These are all movies that could, with proper exposure, develop fervent supporters in commercial release. They play with traditional genres while offering fresh ideas, but maintain enough fundamental entertainment value for audiences beyond the insular festival world to check them out. Fortunately, “The Tribe” and “Gueros” have found U.S. distribution, with the respective support of Drafthouse Films and Kino Lorber, both resourceful companies — though it’s telling that none of the bigger buyers on the scene bothered. Nevertheless, at AFI Fest, they found welcoming crowds — as did the currently undistributed “Self Made”—epitomizing the consistent interest in quality filmmaking even as the global marketplace continues to focus on other priorities.

Whether it’s studios or smaller outfits hawking junk at AFM, the industry tends to emphasize giving people what they want rather than surprising them with better options. (Even a slick, wildly amusing Marvel production like “Guardians of the Galaxy” is, well, a slick, wildly amusing Marvel movie — with a sequel on the way.) Like AFM, the studio arena puts the bottom line ahead of innovation to such an excessive degree that it has started to scare off the kind of people actually capable of making movies worth our time.

On a massive panel entitled “Indie Contenders” at AFI Fest last Sunday, several filmmakers and actors who work largely outside the studio arena explained their rationales. “When something’s smaller, it allows you to explore,” said Jake Gyllenhaal, currently basking in acclaim for “Nightcrawler,” as well as a career resurgence after his attempts at tackling oversized studio projects didn’t turn out so well. “When a project is smaller, it forces everybody to prepare in a certain way.”

For “A Most Violent Year” director J.C. Chandor, the situation is slightly different: While he’s gearing up for the ambitious studio production “Deepwater Horizon,” he has yet to sacrifice any sort of autonomy. “I have to put my kids through college, but I don’t want to make the kind of movies that studios are making right now for the most part, as horrible as that sounds,” he said. “But that’s a tremendous opportunity for these other films getting made because there’s massive, massive void. It’s just harder making a living when you make those movies. But if you care, you make sacrifices in your own life to do it.”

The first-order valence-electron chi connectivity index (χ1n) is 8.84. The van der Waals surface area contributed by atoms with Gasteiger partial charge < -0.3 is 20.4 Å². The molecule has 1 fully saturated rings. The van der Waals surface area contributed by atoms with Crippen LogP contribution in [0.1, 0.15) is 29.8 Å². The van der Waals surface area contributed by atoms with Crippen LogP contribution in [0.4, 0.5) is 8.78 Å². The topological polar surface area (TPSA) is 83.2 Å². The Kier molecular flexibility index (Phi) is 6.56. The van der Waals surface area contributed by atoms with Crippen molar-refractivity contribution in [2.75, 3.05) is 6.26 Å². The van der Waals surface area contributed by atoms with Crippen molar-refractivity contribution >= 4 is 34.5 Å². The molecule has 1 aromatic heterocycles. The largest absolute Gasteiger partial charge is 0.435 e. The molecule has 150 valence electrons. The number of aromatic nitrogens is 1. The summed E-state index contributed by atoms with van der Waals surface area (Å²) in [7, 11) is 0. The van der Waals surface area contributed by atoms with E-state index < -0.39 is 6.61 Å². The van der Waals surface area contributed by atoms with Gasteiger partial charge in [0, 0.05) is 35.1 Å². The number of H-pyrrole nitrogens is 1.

Tilda Swinton, back on the promotional track for her turn as the eccentric villain in the summer’s indie hit “Snowpiercer,” echoed Chandor’s concerns. “The biggest difference, in my humble opinion from the few studio pictures I’ve been offered, is that in the indie filmmaking world you make friends with chaos,” she said. “In the studio world, you don’t need to.” 

At that point, somebody needed to offer a semblance of hope, lest the group were to agree that the prospects of making movies on a larger scale was a permanent loss. The task inevitably fell to the youngest filmmaker on the panel. Damien Chazelle, whose Sundance-winning “Whiplash” has marked one of the breakout successes of the year, had a reason to strike a confident note. Sounding like someone in the midst of whirlwind meetings with agents and executives while sifting through innumerable projects, he chose his words carefully. “I am, in my consistently naive way, optimistic,” he said. “Obviously, there’s a lot of troubling stuff going on, but for me, the biggest challenge is waking up in the morning.”

Responding to a note by moderator Scott Feinberg that multiple risk-taking distributors have gone out of business in recent years, Chazelle took a detour through history. “These things seem to go in a 20-year cycle,” he said. “What happened to the studios in the sixties led to the seventies’ golden age; what happened in the eighties led to the indies in the nineties. We could have another explosion.”

Then he seemed to acknowledge the festival’s purpose. “I think the key is that audience has to be there for these movies and we still see that,” he said. “If there’s a door closing, hopefully there’s another door opening with people out there to watch these things.”

Chandor patted him on the shoulder with a sly grin, either acknowledging Chazelle’s idealism or mocking it, and the crowd chuckled. Just as the problems of the industry come to life at AFM, their fleeting exchange seemed to illustrated a recurring state of uncertainty to which their peers could no doubt relate.